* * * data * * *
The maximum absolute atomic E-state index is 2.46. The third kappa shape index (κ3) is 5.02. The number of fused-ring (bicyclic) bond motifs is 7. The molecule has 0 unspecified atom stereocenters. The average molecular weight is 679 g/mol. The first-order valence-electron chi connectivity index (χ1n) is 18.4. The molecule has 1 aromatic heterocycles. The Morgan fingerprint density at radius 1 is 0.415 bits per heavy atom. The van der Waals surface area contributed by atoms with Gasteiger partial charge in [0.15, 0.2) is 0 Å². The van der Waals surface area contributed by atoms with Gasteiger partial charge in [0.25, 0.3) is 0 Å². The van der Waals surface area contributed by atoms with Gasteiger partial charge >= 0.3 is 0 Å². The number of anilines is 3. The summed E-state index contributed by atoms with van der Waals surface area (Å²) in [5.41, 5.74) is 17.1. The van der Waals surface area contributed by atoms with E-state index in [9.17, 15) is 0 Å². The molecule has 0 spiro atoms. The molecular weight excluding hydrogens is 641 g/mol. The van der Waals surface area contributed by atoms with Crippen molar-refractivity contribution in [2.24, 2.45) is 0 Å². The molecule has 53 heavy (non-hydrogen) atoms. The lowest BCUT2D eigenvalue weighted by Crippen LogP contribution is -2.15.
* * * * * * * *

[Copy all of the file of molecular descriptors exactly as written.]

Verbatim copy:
The maximum absolute atomic E-state index is 2.46. The third kappa shape index (κ3) is 5.02. The number of fused-ring (bicyclic) bond motifs is 7. The molecule has 0 unspecified atom stereocenters. The average molecular weight is 679 g/mol. The first-order valence-electron chi connectivity index (χ1n) is 18.4. The molecule has 1 aromatic heterocycles. The Morgan fingerprint density at radius 1 is 0.415 bits per heavy atom. The van der Waals surface area contributed by atoms with Gasteiger partial charge in [0.15, 0.2) is 0 Å². The van der Waals surface area contributed by atoms with Gasteiger partial charge in [0.25, 0.3) is 0 Å². The van der Waals surface area contributed by atoms with Gasteiger partial charge >= 0.3 is 0 Å². The number of anilines is 3. The summed E-state index contributed by atoms with van der Waals surface area (Å²) in [5.41, 5.74) is 17.1. The van der Waals surface area contributed by atoms with E-state index in [9.17, 15) is 0 Å². The molecule has 0 spiro atoms. The molecular weight excluding hydrogens is 641 g/mol. The van der Waals surface area contributed by atoms with Crippen molar-refractivity contribution in [2.24, 2.45) is 0 Å². The molecule has 53 heavy (non-hydrogen) atoms. The lowest BCUT2D eigenvalue weighted by Crippen LogP contribution is -2.15.